A few scenes stand out long after the play is over. One is where Banquo’s ghost appears. As Macbeth is the only one who can see him, he tries to use his scythe on Banquo’s ghost but it passes through him. The formation in which the King and his guests were seated reminded me of Tibetian monks in prayer. Another is the movement of Birnam Woods to Dunsinane Hill, which also had the witches moving alongside the trees. One more is the murder of King Duncan. We see Macbeth lowering his scythe standing over Duncan’s white bed when the lights go off. And when the lights come back on a minute later, Macbeth is in the same position but instead of Duncan’s body, we see a river of red cloth in between the split bed. That was so astonishing that I forgot I clap.
I must mention the larger-than-life scroll that Lady Macbeth reads. It even has its own rectangular light! It’s a mesmerising prop. The scroll is something like a pattamadai mat but thicker, bamboo coloured and inscribed in black. Lady Macbeth does not only read the scroll, she wraps it around herself. It’s her sense of security about her future which she thinks lies with Macbeth as king. Macbeth too does the same but towards the end of the play when there is no hope and no security in the prophecy. He searches again and again for a word or clause that will give him hope.
There are two things which I thought did not work well for me. First was the language. It’s true that neither Shakespeare nor ruthless ambition needs translation. However I felt that I would have appreciated the play better had I been able to understand the dialogues in Manipuri. It sounded to me a mix of Sanskrit and Chinese. I totally get where Thiyam is coming from: the play would have lost an important component had it been in any language than the language he imagined it in. But with long dialogues and sometimes little or no stage movement, I did grow restless. And there were some people who walked out.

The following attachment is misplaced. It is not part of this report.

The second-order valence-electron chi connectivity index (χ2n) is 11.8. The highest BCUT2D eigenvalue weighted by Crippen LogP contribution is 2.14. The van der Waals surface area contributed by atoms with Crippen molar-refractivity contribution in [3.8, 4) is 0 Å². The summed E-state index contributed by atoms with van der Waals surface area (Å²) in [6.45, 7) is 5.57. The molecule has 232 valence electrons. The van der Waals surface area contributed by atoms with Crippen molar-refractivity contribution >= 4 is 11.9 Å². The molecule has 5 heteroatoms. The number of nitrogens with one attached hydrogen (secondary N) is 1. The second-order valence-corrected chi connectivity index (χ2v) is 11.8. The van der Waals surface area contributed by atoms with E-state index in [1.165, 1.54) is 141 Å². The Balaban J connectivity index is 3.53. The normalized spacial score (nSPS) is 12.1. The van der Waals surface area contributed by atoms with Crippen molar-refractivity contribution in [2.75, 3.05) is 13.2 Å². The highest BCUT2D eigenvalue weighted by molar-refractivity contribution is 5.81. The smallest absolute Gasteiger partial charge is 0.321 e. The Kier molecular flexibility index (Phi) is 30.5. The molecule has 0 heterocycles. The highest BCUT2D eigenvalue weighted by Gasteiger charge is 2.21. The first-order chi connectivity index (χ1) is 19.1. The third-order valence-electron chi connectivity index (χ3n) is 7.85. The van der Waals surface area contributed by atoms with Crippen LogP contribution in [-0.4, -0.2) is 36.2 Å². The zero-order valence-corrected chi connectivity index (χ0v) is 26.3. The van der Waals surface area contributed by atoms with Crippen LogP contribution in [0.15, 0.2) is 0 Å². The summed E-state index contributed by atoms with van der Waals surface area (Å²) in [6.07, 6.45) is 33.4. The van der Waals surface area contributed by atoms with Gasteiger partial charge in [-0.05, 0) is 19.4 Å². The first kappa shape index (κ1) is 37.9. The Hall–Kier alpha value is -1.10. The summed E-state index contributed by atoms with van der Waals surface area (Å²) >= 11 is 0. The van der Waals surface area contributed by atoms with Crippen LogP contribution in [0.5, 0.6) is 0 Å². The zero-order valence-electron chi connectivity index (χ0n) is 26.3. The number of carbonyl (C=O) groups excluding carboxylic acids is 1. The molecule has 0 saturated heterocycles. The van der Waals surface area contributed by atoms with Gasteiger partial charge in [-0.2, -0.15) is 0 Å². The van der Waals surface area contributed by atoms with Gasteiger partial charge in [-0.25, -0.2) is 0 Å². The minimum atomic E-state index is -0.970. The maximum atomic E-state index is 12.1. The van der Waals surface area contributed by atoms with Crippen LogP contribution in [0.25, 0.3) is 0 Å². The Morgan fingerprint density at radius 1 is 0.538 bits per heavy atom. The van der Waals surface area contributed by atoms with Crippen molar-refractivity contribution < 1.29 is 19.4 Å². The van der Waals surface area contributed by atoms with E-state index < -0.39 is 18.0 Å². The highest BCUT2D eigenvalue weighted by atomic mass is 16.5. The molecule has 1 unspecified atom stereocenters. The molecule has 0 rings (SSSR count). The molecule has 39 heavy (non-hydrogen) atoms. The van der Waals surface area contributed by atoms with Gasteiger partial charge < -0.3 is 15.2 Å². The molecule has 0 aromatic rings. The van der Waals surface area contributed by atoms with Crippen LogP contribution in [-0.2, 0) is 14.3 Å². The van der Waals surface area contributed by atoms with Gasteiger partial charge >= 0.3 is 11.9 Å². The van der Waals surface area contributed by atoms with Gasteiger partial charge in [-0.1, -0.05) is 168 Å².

The second thing that did not work for me was the asylum scene. I’m calling it the asylum scene but obviously there is no such thing in Macbeth. After the multiple murders, when the Macbeths are racked by guilt, Thiyam imagines a battery of modern nurses in their white dresses and hats push Macbeth, Lady Macbeth and a few human figures on wheelchairs in circles around the stage. A beautiful metaphor of the labyrinths of a mind that is tormented by murder and guilt. But in tone, it was out of sync with the rest of the play. Nothing in the previous scenes had prepared me for this modern intrusion. Lady Macbeth is given a hospital bowl by an orderly to wash her hands! Madness is not a modern invention but in this play it was a modern interpretation. Gone was the ancient tribal power, all I saw was cold steel and white. The scene was powerful, no doubt. But the steel and white made me think that the play was dragged kicking and screaming into the 21st century just for this scene. And as soon as it was over, the play settled back into the primeval mode where it was most comfortable.
Thiyam is onto something perhaps trying to create a new theatrical grammar, which is exciting and could have been a richer experience had I understood the language.
Image copyright: Lies with these people.